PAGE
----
Ahead of recording their debut album, Girlpool - Cleo Tucker on guitar and Harmony Tividad on bass - upped sticks and moved from Los Angeles to Philadelphia.
Philadelphia isn't exactly renowned as having a particularly unique or vibrant music scene, whereas LA has it by by the bucketload; LA's loss is Philly's gain on the strength of a debut album that has more emotional gravitas in its opening bars than most contemporary albums.
'Before The World Was Big' finds the girls musing on growing up, the title referring to how small the world feels when you're young, before your field of vision expands from your immediate surroundings and family, back before you inevitably decide to move on to pastures new.
With such a reflective, introspective subject matter it's no surprise that the album is a pretty deep affair. Tracks range from the pretty, subdued recollections of 'Dear Nora' or 'Chinatown' to the more punky opener 'Ideal World' (which is a mere drum pattern away from a Lunachicks song) to the whining angst of the album's title track.
The highlights here are 'Cherry Picking', a stirring, folksy song that moves from sparse reflections to a stirring chorus, and the curt 'Magnifying Glass' - both of which are reminiscent of the songs that Kimya Dawson supplied for the 'Juno' soundtrack.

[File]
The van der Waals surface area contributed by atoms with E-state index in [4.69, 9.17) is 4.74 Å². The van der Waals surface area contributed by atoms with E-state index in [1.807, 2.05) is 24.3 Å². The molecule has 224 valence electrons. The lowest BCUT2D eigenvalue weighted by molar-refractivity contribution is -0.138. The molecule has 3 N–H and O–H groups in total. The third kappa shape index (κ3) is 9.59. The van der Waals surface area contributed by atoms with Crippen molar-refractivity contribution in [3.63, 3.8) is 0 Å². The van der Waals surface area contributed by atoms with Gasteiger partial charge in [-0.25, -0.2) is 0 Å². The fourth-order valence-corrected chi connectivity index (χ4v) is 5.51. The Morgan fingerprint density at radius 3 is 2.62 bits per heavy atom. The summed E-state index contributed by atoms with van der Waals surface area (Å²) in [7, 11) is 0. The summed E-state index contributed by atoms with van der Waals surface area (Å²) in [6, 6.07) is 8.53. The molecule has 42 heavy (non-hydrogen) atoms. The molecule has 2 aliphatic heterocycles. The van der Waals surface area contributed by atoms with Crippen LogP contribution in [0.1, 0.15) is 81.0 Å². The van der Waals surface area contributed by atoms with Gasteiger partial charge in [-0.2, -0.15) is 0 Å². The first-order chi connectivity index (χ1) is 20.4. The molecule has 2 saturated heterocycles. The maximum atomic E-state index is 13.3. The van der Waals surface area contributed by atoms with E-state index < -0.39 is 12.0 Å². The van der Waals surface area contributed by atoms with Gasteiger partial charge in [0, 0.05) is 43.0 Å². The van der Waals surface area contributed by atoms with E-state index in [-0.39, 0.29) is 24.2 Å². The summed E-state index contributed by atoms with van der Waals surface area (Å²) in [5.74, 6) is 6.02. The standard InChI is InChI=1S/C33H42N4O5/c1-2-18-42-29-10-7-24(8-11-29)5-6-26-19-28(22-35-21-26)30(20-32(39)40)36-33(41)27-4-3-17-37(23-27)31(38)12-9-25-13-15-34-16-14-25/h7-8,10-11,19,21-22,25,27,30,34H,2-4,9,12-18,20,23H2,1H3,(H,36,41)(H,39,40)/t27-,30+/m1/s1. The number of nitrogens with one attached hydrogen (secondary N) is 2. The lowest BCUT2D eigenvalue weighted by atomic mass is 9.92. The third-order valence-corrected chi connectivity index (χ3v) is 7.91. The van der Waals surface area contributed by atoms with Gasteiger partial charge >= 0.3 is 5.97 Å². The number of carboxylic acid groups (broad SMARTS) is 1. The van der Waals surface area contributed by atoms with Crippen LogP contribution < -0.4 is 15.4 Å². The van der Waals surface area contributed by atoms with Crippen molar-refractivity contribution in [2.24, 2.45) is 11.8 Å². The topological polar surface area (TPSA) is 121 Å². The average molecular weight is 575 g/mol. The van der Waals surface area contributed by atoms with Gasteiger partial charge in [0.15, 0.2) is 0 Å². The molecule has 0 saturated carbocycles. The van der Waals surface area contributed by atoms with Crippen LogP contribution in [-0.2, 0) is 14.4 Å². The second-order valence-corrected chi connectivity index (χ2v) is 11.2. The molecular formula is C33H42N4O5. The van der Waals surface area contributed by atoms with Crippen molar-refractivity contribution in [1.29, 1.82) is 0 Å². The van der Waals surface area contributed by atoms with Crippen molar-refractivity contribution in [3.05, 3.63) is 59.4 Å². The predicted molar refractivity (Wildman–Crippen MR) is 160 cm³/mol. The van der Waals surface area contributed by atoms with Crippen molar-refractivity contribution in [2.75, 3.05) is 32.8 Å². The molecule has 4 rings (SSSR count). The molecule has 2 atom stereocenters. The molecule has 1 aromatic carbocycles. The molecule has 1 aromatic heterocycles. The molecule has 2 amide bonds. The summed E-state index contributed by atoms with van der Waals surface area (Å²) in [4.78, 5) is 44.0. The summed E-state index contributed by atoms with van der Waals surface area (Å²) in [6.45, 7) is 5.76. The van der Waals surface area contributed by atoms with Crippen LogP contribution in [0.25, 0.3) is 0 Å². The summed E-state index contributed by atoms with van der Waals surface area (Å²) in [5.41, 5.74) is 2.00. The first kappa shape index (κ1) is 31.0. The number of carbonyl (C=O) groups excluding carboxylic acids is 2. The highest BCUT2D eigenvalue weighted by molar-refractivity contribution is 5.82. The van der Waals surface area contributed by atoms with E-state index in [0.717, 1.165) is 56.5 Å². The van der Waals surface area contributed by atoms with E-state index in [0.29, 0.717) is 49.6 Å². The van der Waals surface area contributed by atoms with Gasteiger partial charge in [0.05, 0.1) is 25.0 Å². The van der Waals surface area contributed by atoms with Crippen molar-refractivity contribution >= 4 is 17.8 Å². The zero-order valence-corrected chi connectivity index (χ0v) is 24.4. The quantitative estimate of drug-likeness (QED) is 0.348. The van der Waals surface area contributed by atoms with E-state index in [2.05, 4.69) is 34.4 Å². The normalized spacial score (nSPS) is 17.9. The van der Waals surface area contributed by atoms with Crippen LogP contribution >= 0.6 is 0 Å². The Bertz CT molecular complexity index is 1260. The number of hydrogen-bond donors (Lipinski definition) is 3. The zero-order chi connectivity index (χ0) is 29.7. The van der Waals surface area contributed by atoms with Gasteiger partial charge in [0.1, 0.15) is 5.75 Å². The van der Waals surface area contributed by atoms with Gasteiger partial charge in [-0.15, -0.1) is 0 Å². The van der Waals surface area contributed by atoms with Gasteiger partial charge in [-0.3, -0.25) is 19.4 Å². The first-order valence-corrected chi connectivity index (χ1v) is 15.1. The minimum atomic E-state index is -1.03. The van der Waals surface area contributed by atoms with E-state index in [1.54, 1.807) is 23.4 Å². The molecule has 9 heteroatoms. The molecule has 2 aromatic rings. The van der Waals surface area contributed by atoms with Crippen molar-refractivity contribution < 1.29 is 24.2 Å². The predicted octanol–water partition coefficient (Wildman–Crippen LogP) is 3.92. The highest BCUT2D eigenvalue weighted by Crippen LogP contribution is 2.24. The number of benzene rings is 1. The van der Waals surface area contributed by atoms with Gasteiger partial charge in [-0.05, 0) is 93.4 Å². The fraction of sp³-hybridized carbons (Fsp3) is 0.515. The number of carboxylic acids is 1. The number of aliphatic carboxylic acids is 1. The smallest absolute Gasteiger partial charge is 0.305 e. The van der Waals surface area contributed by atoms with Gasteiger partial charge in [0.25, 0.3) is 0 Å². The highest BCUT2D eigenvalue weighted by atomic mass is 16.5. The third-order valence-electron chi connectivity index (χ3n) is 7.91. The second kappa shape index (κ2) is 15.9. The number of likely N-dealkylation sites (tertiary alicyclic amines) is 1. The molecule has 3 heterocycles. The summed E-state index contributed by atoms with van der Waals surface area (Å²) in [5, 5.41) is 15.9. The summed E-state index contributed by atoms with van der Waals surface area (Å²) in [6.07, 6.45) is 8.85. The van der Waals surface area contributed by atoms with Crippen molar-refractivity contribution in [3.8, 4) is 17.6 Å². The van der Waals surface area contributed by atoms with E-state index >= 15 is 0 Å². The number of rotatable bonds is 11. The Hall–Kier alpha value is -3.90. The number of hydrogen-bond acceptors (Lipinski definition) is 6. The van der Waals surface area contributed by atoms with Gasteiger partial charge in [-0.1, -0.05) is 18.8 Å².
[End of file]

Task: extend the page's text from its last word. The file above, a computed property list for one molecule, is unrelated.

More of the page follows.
At times, 'Before The World Was Big' recalls the bold harmonies of First Aid Kit, or the gentle interplay evidenced on the first Big Deal LP; both of those bands eschewed a full band line-up on their debut albums, and Girlpool share the same ability to throw out moods and emotions without anything as pedestrian as a drummer to clutter up the mix.
Whether Tucker and Tividad can resist the temptation to take songs like the feedback-drenched 'Crowded Stranger', with its feedback fuzz and unfeasibly big chorus, and augment them with a more conventional band format - as, say, Big Deal did - remains to be seen.
As evidenced here, there is more than enough emotional sensitivity available between the duo without resorting to being just like everyone else, and for that reason (amongst many others) this fragile, coming-of-age album should be celebrated.
Words: Mat Smith
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